The Spatial Humanities Kit prioritizes access, critical literacies, and civic creativity. Each of these concepts can be utilized as both a pedagogical tool and a methodological frame. Experiment! Don’t get bogged down in the particularities of the method. Let the tools guide your documentation and narrativization of the spaces you choose.
The kit, as well as the maps one can produce with the kit, can be created anywhere, with any assemblage of gear that users have access to. Each assemblage of gear was created with a stated purpose, but many other assemblages are possible. The kit is a low-stakes entry point into learning how one can document, narrativize, and preserve one’s experience of a particular place and time. In the spirit of the kit’s composition and principles, think about how you can make your use of the kit accessible to your audience. Clarify your own goals for documenting and narrativizing space; keep your audience’s needs in mind; and, most importantly, don’t be afraid to experiment!
Drawing from Jason Farman’s approach to locative media, the kit’s creators have mobilized the kit to draw on two approaches that parallel spatial humanities work: “site specificity” and “urban markup.” We did so in a classroom setting, but this is neither a demand nor a necessity. Site specificity, as Farman defines it, pertains to “the unique qualities of a unique location that cannot be transferred onto another place,” whereas urban markup refers to “the various ways that narrative gets attached to a specific place in a city.” The spatial humanities kit is designed to capture both simultaneously. The interplay between documenting what is unique about a particular place and time and how we subsequently attach a narrative to that place and time demands critical reflection. What presumptions are we bringing to the spaces we document? How is our gaze implicated in the stories we tell? Feel free to apply these concepts in your own use of the kit. Feel free to apply and adapt your own!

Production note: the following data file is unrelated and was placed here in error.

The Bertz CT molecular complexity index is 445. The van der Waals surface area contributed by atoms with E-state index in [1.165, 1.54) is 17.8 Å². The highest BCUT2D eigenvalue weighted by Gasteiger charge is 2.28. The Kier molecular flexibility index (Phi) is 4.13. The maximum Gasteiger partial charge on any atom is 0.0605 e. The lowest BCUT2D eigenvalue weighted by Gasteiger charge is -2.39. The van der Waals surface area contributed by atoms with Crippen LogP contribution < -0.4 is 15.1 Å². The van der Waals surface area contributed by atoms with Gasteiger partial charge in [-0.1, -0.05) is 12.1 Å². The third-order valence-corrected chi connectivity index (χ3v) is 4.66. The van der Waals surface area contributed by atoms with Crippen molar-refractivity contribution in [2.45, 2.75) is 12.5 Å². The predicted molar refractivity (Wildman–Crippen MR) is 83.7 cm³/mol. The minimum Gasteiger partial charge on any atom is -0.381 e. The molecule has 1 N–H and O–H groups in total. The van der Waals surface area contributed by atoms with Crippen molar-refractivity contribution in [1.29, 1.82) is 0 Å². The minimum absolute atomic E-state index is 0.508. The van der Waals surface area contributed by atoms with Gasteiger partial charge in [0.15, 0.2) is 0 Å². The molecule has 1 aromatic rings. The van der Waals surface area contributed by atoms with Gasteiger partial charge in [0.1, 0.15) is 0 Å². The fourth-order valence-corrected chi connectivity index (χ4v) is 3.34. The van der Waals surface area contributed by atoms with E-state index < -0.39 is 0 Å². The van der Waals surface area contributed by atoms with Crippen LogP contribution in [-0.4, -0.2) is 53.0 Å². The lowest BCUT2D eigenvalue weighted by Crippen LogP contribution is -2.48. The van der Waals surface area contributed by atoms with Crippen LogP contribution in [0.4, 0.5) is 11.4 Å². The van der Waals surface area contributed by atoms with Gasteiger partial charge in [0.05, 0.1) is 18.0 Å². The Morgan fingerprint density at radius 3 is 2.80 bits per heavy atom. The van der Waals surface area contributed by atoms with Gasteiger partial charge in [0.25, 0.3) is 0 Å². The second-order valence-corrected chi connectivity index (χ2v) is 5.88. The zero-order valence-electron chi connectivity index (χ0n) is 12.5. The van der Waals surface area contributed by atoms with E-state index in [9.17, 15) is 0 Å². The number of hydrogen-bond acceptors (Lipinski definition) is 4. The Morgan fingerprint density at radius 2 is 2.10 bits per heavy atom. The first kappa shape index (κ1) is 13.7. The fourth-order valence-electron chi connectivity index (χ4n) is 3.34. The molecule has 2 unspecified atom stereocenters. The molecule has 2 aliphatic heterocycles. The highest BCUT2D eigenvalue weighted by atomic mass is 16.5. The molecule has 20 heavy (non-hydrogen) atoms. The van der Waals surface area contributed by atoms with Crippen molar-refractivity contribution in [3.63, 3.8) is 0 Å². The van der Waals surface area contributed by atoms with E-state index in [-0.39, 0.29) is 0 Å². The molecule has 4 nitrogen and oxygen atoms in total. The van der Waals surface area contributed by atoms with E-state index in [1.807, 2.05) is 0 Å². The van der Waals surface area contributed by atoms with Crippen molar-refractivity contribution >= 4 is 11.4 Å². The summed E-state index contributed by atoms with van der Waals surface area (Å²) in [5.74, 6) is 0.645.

Play is a legitimate entry point into intellectual work of any kind. Kant’s “free play of the imagination” is an apposite description of this principle. The kit introduces its users to a rule-governed methodology for documenting and narrativizing space in the times they have access to it, but without determining what particular rules should be applied in advance. That being said, all play espouses a method. Civic Creativity, or, as Eric Gordon, Jason Haas, and Becky Michelson define it, deliberative acts of play in which “participants can invent and explore within a safely bounded structure, such that the outcomes of that invention and exploration can be impactful on a civic or community process,” is a helpful model. The kit compels its users to enter into others’ communities and historical sites--developing a critical understanding of one’s place and impact on those communities and sites is a necessary precursor to playing with the kit. Remember: free play is not unbounded play. Be respectful of/in the places and times you document!
Above all, the spatial humanities kit outfits its users with the ability to document, preserve, and share in the stories we tell about the places and times we inhabit.